Batman Depicted As Openly Gay In New Novel

Erotic Lives of Superheroes

It's an old joke: the Caped Crusader and his Boy Wonder sidekick are actually gay lovers. Many make this connection based on their close, ill-defined, not-quite-father-and-son relationship, satirized brilliantly in SNL's The Ambiguously Gay Duo. Sometimes, even Batman and Robin's artists and writers suggest romance between the Dynamic Duo and sexual innuendo, as you can see from this oft-memed photo. And let's not talk about Joel Schumacher's Batman and Robin, not because it features latent homoeroticism, but because it's just plain terrible.

Yes, people really love to suggest those two are involved. Count Marco Mancassola in that not-so-elite group—according to The Independent's Adam Sherwin, the Italian author's new novel Erotic Lives of Superheroes depicts Batman and Robin "as a bickering gay couple whose sex life has gone flat." But that's not all:

Homosexuality is just one aspect of Batman’s secret erotic life, according to Mancassola. He told The Independent: 'Batman has always had a very dark side. And it shouldn’t be a shock that my version of this character indulges in weird forms of fetishism and extreme sex.

'Narcissism is his inner abyss. He let his only real love story miserably fail because he is in love with the mystery of youth – that inaccessible, fleeting kind of spirit that he sees in the eyes of his young male and female pick-ups.'

Batman isn't the only character whose sexuality Mancassola explores. "[T]he novel imagines the erotic obsessions of Superman, Mister Fantastic and Mystique," writes Sherwin, "as their heroic abilities are dulled by the ageing process."

Erotic Lives was a big hit in Italy, and it's now available in the U.K., but whether or not the book will ever see the light of day here in the States—where Batman, Superman and the rest are considered icons—is another matter. I mean, DC Comics officially depicting Bruce Wayne as a homosexual is about as likely a scenario as Doctor Who regenerating into a woman. Though I have to say, I love Mancassola's response to the possibility (or, inevitability) comic book fans will consider his work unforgivable:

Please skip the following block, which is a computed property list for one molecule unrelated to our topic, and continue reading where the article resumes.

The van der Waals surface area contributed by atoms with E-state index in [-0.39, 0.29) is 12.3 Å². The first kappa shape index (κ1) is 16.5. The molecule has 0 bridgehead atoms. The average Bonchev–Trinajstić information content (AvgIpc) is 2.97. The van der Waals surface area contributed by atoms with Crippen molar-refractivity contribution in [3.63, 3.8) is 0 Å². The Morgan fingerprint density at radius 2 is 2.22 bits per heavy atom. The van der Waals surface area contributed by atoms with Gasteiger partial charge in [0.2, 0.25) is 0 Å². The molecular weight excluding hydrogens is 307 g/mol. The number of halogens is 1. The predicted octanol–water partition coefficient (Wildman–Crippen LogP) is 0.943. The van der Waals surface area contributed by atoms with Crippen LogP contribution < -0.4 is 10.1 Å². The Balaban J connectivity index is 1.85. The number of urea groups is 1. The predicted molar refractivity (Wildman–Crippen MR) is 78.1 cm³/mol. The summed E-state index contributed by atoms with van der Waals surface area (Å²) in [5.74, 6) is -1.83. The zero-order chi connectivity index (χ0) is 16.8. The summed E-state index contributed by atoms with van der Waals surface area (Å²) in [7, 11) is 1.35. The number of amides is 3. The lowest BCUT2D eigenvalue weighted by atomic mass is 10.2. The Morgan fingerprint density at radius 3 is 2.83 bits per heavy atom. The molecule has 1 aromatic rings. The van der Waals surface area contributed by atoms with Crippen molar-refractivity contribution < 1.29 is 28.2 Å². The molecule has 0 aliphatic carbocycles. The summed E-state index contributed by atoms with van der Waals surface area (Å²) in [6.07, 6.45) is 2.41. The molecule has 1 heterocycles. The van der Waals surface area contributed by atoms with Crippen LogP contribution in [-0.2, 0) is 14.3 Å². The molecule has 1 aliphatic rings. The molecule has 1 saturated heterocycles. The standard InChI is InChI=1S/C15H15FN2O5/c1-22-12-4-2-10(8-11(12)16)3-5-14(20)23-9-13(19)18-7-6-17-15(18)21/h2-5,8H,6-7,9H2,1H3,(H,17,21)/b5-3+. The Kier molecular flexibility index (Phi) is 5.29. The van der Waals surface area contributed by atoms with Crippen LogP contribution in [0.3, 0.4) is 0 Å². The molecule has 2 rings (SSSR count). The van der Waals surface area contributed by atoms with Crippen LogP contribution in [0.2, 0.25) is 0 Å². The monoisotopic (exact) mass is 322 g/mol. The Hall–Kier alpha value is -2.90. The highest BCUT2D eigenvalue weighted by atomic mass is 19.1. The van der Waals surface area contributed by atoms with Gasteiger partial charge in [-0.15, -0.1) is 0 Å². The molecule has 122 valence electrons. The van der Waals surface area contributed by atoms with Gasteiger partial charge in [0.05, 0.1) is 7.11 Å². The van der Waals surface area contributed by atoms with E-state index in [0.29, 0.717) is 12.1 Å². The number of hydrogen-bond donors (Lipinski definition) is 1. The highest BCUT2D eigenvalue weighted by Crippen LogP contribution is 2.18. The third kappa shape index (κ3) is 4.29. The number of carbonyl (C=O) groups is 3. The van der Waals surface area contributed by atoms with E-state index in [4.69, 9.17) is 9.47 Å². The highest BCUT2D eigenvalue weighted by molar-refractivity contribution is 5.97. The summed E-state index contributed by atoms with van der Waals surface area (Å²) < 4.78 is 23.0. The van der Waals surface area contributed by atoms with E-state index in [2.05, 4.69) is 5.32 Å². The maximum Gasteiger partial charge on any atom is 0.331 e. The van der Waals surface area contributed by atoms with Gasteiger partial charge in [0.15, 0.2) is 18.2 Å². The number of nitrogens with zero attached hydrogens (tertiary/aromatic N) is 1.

The author admits that there are some hardcore comics fans who 'can’t forgive me for what I’ve done to their beloved characters. This is true especially when it comes to Batman, who comes across as the least nice character of the book – egocentric, ridiculously vain, in some way ‘perverse’. But, actually, I depicted him that way because I love him. He is human. He embodies the tragedy into which contemporary society has transformed the fact of getting older.'

Overall, I like this concept. We live in a world where violence in comics is all too prevalent, yet sex and sexuality are only vaguely hinted at (Kelly Thompson wrote an excellent column on this very topic). Perhaps DC, Marvel and all the publishers out there will read this book and realize there are other human aspects about these characters they could explore.

So, who's going to read this book?

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Bradley Sands's picture
Bradley Sands from Boston is reading Greil Marcus's The History of Rock 'N' Roll in Ten Songs August 6, 2013 - 12:01pm

How is using the characters legal?

bachunderground's picture